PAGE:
The ICF Screening Committee approved in January the applications to avail of the Small Grants program in 2020, but the applicants had difficulty in their implementation, again, due to the pandemic. Instead of eight, there were thirteen (13) programs implemented for local peace education and advocacy. Instead of ten, there were only four (4) alumni follow-up program applications.

The projected publication of three (3) books within the two-year and a half project phase was rather ambitious. Bread for the World’s Christian Fischer agreed that ICF could publish just one e-book. However, ICF has published an e-book entitled Seek Peace and Pursue It: Daring to Take Small Steps. A hard-copy version of it is underway. This is a collection of articles from APAY and ICF staff, but the bigger bulk of essays and poetry come from the ICF alumni. A forthcoming book jointly published by ICF and The Tribal Study Centre of Eastern Theological College is entitled Just-Peace in Globalized Context: North East India Focus. This is a collection of the inputs of the resource persons during the thematic workshop in Jorhat in February 2020. ICF has also published fourteen (14) issues of the e-newsletter, The Peacebuilders, short of one issue since the Coordinator joined ICF only in mid-2018.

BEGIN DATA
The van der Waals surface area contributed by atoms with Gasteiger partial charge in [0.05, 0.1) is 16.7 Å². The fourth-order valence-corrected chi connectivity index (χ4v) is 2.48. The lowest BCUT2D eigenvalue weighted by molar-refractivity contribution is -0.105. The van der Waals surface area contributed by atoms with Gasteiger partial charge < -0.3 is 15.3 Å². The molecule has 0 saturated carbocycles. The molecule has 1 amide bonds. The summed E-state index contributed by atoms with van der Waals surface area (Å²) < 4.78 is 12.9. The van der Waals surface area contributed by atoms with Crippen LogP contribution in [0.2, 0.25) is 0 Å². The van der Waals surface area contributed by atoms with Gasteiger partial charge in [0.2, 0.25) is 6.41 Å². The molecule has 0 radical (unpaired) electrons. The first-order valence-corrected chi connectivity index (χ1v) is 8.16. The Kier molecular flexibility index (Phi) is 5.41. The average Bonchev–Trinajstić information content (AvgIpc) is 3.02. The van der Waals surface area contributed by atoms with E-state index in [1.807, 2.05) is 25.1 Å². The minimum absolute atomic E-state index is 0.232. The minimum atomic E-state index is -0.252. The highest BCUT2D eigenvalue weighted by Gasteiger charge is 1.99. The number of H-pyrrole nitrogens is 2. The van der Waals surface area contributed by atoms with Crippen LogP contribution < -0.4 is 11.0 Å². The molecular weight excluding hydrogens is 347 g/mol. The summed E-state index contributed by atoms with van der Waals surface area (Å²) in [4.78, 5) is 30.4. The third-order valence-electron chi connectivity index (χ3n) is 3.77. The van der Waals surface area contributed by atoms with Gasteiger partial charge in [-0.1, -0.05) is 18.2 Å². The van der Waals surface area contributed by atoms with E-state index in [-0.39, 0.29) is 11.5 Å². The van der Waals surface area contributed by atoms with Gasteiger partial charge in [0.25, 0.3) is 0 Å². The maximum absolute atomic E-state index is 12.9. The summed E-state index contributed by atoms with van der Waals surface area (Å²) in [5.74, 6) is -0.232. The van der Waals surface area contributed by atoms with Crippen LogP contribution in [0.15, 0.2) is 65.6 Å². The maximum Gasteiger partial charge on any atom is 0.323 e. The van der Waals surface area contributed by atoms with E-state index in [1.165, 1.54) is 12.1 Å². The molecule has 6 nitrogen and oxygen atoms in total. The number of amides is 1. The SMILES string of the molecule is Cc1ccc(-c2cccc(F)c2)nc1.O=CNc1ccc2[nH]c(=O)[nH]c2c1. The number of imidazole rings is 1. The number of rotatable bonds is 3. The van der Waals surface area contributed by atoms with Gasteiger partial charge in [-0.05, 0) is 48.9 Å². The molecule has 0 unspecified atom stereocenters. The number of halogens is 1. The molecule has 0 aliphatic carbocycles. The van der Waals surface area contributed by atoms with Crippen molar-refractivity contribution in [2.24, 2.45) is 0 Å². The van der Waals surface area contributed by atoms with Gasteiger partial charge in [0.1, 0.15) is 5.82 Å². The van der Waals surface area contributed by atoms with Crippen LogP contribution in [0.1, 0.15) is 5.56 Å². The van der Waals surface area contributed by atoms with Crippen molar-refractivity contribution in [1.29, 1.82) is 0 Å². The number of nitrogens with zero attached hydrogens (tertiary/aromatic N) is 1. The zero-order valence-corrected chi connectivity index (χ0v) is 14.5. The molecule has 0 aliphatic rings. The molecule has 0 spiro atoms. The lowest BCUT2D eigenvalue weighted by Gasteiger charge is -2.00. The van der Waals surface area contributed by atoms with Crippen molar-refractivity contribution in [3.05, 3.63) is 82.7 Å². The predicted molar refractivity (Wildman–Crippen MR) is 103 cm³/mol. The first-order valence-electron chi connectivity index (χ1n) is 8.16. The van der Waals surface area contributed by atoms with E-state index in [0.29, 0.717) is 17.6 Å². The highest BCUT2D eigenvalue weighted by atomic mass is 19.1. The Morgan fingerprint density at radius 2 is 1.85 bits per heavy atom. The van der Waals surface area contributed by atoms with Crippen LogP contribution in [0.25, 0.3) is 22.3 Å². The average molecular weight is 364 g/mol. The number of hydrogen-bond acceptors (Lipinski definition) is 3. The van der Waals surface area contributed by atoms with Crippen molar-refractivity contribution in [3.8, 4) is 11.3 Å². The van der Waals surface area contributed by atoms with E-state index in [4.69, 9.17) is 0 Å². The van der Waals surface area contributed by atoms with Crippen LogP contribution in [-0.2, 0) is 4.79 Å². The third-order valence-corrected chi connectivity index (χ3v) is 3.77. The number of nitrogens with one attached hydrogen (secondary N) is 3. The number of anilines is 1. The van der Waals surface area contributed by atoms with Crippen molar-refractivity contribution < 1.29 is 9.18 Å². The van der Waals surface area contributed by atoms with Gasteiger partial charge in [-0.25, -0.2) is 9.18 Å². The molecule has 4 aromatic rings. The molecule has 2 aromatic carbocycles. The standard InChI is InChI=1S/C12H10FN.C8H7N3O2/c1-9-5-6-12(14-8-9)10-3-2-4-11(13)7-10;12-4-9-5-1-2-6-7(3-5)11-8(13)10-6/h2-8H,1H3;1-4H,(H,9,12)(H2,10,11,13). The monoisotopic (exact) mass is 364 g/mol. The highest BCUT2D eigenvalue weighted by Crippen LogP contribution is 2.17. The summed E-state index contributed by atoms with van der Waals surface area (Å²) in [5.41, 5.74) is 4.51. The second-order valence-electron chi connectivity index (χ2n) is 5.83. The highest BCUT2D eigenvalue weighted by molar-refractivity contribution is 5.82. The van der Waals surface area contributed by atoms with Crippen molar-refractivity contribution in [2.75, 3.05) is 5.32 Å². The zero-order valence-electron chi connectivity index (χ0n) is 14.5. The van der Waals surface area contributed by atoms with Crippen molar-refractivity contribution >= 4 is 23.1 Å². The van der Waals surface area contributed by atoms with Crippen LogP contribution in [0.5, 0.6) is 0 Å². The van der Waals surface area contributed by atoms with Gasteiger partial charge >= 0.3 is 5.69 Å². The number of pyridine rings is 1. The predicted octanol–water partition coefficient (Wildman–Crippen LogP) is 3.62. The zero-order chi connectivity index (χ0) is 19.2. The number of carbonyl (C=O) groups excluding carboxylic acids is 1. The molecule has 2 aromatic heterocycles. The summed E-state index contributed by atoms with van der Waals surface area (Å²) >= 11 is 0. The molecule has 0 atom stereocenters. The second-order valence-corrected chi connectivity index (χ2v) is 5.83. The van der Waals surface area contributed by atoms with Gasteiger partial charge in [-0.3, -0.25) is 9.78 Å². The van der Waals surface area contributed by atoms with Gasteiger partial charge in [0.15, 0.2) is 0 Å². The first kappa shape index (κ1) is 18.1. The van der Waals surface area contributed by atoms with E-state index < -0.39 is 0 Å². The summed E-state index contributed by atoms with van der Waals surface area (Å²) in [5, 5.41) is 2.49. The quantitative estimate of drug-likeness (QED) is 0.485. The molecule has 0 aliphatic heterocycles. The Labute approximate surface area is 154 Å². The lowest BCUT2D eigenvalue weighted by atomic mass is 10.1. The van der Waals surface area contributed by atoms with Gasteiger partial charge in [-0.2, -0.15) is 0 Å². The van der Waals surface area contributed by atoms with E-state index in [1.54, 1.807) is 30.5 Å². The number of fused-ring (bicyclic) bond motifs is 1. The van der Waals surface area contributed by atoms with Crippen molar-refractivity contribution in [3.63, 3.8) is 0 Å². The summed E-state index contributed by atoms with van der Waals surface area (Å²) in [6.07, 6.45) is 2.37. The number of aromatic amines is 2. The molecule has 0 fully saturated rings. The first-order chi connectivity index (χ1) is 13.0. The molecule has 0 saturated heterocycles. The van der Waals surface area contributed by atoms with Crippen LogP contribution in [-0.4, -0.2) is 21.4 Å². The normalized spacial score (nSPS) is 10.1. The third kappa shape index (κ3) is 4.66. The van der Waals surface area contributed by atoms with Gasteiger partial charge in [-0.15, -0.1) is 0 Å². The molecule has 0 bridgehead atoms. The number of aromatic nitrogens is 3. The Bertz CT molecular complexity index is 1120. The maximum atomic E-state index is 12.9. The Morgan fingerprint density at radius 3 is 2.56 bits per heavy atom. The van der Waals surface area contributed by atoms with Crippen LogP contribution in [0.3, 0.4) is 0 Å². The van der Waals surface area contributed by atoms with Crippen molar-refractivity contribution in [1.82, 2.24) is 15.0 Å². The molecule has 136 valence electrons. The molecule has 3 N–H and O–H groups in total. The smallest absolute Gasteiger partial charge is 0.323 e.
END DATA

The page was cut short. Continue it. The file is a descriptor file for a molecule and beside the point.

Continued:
The New Phase Begins

On October 1, 2020, the new phase begins. This three-year phase covers the period from October 2020 to September 2023. While the ICF Program Committee has set the plans during its January meeting in Kuala Lumpur, ICF obviously needs to adjust the program schedules, as the COVID-19 pandemic seems unabated yet in most Asian countries.

The month of October will see the ICF staff conducting internal evaluation and writing the final report for the partner-donor. The staff also will prepare for the series of zoom conferences in November and December 2020 in place of a thematic workshop. E-newsletter, The Peacebuilders September-October issue will come out by the end of October.

There are plans for thematic workshops and Peace Institute as a training of trainers. However, ICF will finalize the schedules and send out the announcements as soon as the situation of the pandemic eases in most Asian countries.

With a sense of hope, we at ICF will borrow from former UN General Secretary Dag Hammarskjold’s words:

For all that has been,
For all that will be,

~ Muriel Orevillo-Montenegro, ICF Coordinator


ICF conducted Online Thematic Workshops